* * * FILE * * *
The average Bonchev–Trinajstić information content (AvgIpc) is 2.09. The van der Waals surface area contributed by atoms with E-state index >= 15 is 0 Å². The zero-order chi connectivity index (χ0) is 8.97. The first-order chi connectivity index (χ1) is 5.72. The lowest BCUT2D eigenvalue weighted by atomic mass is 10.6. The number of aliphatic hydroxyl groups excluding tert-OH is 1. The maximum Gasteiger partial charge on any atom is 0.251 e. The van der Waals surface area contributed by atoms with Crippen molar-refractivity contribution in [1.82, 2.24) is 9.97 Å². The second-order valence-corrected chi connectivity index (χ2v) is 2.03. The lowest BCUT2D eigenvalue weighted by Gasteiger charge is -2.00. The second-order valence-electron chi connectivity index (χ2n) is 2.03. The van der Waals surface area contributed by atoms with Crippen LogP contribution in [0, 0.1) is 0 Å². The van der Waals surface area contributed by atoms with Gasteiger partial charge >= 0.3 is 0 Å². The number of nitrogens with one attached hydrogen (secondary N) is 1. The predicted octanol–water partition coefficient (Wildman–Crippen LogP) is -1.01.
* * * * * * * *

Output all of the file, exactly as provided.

The average Bonchev–Trinajstić information content (AvgIpc) is 2.09. The van der Waals surface area contributed by atoms with E-state index >= 15 is 0 Å². The zero-order chi connectivity index (χ0) is 8.97. The first-order chi connectivity index (χ1) is 5.72. The lowest BCUT2D eigenvalue weighted by atomic mass is 10.6. The number of aliphatic hydroxyl groups excluding tert-OH is 1. The maximum Gasteiger partial charge on any atom is 0.251 e. The van der Waals surface area contributed by atoms with Crippen molar-refractivity contribution in [1.82, 2.24) is 9.97 Å². The second-order valence-corrected chi connectivity index (χ2v) is 2.03. The lowest BCUT2D eigenvalue weighted by Gasteiger charge is -2.00. The second-order valence-electron chi connectivity index (χ2n) is 2.03. The van der Waals surface area contributed by atoms with Crippen LogP contribution in [0, 0.1) is 0 Å². The van der Waals surface area contributed by atoms with Gasteiger partial charge >= 0.3 is 0 Å². The number of nitrogens with one attached hydrogen (secondary N) is 1. The predicted octanol–water partition coefficient (Wildman–Crippen LogP) is -1.01.